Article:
CJ 100 Intro to Criminal Justice Admin
FA 2008 HOB
Professor of Criminal Justice
B.A. in History & Economics from the University of MissouriJ.D. from the University of Missouri
Mabee (Underground) Room 206
Mondays & Fridays 8:00 - 9:00 a.m.; Tuesdays & Thursdays 8:30 - 10:00 a.m.; Wednesdays 10:00 - 11:00 a.m.
August 18 - December 14, 2008
10:10 - 11:25 AM
Textbook: Criminal Justice - A Brief Introduction, by Schmalleger, 7th edition, Pearson/Prentice Hall, ISBN 055503450. This ISBN includes Course Connect, which we will be using in this course this semester.
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Educational Philosophy: Professor Plumb's educational philosophy is based on using a variety of methods in learning, focusing on the interactive. Lectures, readings, quizzes, group work, class discussion, examinations, writing, and use of the Internet are significant components of this learning process. Students will be required to analyze, criticize, and synthesize information learned and apply this information in the examination of current issues in criminal justice administration and their impact on society.
Learning Outcomes: Core Learning Outcomes
You will be expected to write three essays in CJ100, Introduction to Criminal Justice Administration – one each on law enforcement, courts and corrections. The essays may be collected all at once or at different times during the course.
An essay is a short work that treats a topic from an author's personal point of view, often taking into account subjective experiences and personal reflections upon them.
In one of the essays, you must report and reflect on an interview with a professional; in another you must observe an agency in action and report and reflect on the observation (a case in a courtroom, probation and parole clients reporting to their officer, ride along in a police car), and in the third you must watch a movie and relate its contents to the course. The order of the interview, observation, or movie doesn't matter. Thus, the first essay may be a movie about law enforcement.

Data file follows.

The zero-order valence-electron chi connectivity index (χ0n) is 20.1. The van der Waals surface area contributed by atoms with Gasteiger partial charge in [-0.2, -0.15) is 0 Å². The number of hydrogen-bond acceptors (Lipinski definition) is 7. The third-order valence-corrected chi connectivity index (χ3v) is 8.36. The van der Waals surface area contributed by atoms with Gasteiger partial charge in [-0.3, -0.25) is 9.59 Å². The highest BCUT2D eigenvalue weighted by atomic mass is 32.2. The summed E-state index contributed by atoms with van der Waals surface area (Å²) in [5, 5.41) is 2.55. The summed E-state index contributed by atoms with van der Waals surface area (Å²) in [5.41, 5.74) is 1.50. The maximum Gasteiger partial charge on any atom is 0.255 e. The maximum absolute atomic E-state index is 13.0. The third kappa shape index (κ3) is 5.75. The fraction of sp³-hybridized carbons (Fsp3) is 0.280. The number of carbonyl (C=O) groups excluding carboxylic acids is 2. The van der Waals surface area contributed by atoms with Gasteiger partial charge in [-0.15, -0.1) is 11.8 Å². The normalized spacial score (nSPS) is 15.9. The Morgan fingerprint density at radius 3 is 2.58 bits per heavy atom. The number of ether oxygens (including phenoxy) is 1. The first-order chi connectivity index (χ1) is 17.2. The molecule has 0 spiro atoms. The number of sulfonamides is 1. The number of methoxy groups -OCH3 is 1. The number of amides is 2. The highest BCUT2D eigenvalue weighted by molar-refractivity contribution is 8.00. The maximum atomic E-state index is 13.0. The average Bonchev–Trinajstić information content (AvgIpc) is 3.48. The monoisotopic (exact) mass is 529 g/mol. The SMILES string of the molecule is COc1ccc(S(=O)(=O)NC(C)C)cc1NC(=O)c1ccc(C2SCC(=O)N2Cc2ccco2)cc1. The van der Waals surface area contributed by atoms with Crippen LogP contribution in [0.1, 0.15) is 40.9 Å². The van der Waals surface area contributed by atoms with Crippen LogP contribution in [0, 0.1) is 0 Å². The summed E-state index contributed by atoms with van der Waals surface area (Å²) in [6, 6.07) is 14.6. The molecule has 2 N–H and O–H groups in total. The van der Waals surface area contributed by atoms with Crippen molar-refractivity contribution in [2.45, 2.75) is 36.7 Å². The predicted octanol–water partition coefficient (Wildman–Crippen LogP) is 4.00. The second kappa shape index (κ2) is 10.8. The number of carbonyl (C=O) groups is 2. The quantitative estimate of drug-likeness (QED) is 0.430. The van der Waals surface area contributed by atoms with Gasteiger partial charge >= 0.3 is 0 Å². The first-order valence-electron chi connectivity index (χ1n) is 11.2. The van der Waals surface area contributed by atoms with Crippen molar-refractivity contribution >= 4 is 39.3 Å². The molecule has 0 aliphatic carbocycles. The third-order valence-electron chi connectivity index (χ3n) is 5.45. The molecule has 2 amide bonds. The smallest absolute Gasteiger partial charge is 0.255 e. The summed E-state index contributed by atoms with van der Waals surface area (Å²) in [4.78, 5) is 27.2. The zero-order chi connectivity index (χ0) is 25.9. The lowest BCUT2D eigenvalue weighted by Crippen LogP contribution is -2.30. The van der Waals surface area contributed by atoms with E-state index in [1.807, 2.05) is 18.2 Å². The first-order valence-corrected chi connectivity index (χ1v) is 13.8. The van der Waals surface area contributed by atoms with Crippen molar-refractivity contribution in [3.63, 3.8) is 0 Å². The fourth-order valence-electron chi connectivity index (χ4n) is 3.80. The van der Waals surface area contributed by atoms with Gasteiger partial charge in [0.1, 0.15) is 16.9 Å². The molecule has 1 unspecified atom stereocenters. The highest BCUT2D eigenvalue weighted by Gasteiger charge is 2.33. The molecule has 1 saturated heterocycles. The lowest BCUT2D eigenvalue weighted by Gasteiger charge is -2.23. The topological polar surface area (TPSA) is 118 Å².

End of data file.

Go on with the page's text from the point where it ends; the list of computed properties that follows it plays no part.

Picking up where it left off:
Each essay should be 500 to 750 words or two to three typewritten or computer-generated pages written in American Psychological Association (APA) format. You can learn about this style from the Park University website. Late papers will not be accepted. Students should use six sources (the activity, this course text, and four others) for each essay, and they should tie their topic to the text.
An essay is a well-structured (i.e., organized) presentation of your ideas about what you have read, observed, heard, seen. It is presented in a way that is easy to follow and understand.
An essay can have many purposes, but the basic structure is the same no matter what the assignment. You may be writing an essay to argue for a particular point of view or to explain the steps necessary to complete a task. For the essays required for this course, you may begin with a topic sentence such as:
To write an essay, follow a few simple steps:
Link to Class RubricClass Assessment: